• High-level process maps for identifying only the critical steps of a process
  • Detailed process maps that describe every input and output related to a process
  • A cross-functional flowchart that conveys relationships between process steps
  • SIPOC, which stands for Suppliers, Inputs, Processes, Outputs, and Customers
  • Value stream maps which help to identify waste between processes and where to focus future projects

The most frequently used models for compliance mapping include SIPOC and value stream. Each seems to fit well with a variety of business structures and systems. 

It would help if you used a map that is easy to maintain. It should ensure you meet compliance and support your team members’ understanding of your compliance processes organization-wide.

Unquestionably, many companies already have existing frameworks to provide evidence of compliance for any regulation, whether PCI, HIPPA, SOC2, or something else. Assemble the evidence you already have and map it to your new framework. Using proof you already have is a proficient tactic for building process map momentum.

3. Make it straightforward and user-friendly

Once a process map type has been selected and mapped according to regulatory requirements, make sure it is accessible for everyone within the company and certainly for essential stakeholders. Produce a practical and user-friendly map while using a system that offers efficient support of every process map you create. If your mapping process, and associated systems, are too complicated, your team members will not engage when necessary, nor will they feel motivated to maintain it.

Consider linking your compliance documents to your process map system. As a result, you can quickly pinpoint every document to every process and view how they interact.

When you need to modify a document, the right system can easily update your changes simultaneously. To illustrate, if you link one set of documents to another group, typically, the content creator would need to inform associated authors of a needed change. With a practical process map, you can ensure communication is instant and straightforward.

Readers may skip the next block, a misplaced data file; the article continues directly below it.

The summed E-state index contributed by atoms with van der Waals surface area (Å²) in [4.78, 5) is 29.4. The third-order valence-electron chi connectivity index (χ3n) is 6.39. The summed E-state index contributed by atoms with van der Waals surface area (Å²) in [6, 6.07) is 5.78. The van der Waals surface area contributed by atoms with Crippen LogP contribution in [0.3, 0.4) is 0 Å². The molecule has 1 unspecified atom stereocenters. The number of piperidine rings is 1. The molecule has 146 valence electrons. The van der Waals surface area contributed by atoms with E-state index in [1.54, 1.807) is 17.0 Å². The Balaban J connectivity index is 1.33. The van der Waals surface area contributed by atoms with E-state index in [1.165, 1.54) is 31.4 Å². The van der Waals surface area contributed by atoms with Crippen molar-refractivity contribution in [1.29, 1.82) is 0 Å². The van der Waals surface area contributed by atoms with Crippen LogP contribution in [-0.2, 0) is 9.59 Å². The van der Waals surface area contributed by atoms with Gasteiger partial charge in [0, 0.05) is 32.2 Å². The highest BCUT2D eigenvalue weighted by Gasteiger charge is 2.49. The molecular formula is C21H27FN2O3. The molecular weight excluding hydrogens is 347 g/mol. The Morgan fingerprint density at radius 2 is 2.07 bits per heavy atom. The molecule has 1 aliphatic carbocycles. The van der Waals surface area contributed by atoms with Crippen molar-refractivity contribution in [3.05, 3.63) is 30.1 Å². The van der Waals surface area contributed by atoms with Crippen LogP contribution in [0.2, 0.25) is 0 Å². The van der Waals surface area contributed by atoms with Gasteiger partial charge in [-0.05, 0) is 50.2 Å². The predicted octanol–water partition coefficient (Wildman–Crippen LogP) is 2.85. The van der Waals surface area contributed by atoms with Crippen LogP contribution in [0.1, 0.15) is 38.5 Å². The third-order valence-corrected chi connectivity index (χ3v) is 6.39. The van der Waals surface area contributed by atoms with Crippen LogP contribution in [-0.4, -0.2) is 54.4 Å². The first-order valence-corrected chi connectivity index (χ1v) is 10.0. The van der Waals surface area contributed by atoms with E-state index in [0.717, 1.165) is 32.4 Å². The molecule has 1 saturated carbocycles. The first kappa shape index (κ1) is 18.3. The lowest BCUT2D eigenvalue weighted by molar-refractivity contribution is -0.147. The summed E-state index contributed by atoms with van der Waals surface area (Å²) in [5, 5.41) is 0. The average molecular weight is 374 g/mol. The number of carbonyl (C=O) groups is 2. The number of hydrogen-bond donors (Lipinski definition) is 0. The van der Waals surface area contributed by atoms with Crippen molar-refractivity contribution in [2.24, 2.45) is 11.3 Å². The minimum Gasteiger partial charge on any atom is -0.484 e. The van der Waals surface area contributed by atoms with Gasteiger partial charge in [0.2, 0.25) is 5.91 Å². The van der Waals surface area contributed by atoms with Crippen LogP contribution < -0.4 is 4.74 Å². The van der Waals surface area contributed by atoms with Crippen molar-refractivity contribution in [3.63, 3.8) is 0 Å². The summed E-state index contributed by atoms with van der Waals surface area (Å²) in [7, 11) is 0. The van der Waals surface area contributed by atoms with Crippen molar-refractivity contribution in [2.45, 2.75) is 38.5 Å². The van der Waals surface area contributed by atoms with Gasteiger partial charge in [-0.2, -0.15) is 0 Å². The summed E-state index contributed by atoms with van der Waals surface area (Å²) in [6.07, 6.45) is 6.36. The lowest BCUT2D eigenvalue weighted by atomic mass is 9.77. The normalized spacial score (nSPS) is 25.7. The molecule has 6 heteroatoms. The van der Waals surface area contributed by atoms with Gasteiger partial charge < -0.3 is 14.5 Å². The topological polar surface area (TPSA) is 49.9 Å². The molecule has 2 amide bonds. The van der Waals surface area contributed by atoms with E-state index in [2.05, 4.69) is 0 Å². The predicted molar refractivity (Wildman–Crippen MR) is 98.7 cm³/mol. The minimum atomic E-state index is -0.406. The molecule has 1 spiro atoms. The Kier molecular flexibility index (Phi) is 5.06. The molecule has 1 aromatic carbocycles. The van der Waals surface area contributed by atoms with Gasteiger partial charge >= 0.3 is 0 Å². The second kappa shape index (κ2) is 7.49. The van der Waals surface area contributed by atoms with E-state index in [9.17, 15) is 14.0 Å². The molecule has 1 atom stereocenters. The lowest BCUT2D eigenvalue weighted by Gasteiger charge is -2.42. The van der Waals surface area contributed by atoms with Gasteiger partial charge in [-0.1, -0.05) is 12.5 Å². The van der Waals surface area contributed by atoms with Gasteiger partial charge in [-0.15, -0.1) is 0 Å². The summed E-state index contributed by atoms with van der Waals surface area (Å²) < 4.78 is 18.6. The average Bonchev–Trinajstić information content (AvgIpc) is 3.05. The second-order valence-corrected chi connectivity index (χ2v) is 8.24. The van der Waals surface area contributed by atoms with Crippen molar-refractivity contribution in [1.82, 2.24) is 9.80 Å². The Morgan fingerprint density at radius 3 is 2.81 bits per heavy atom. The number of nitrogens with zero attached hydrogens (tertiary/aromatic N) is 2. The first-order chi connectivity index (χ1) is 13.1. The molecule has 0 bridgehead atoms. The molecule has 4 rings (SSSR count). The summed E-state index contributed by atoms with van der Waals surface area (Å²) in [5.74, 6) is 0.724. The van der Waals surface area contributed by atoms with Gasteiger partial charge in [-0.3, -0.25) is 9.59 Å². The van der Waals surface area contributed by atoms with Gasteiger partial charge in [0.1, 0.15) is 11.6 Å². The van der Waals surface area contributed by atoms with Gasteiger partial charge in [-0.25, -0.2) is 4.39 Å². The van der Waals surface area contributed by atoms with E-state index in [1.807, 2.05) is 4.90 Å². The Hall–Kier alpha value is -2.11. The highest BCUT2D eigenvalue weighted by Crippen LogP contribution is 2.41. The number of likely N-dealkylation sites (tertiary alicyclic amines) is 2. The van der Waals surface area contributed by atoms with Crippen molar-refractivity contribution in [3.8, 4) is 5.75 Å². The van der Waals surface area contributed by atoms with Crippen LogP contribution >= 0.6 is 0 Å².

4. Include the Secure Controls Framework

Concerning compliance, it is crucial to implement the Secure Controls Framework (SCF) for controls mapping. By using SCF, you can access a meta-framework that focuses primarily on internal controls. Further, SCF provides a wide-ranging suite of controls to map across multiple regulatory frameworks. For instance, you can consolidate evidence from similar controls throughout numerous regulations. Also, SCF offers universal naming conventions to align all business units within a standard, collaborative, and manageable process. 

5. Enhance and innovate

The industry-related regulatory environment triggers a much-needed system of process mapping for compliance. Further, you can replicate your process map to drive other improvements and innovations across your organization.

Both objectives can be effectively combined with meeting regulatory requirements and enhancing process efficiency throughout every company workflow. 

Key takeaway

Use process mapping for compliance to bring people, technology, and processes together. Your organization can strengthen your current compliance processes while defining vital controls to manage risks with ProcessMaker’s industry-leading low-code intelligent business process management (iBPMS) system. Design enterprise-grade business processes for compliance and leverage ProcessMaker’s robust automation solutions efficiently.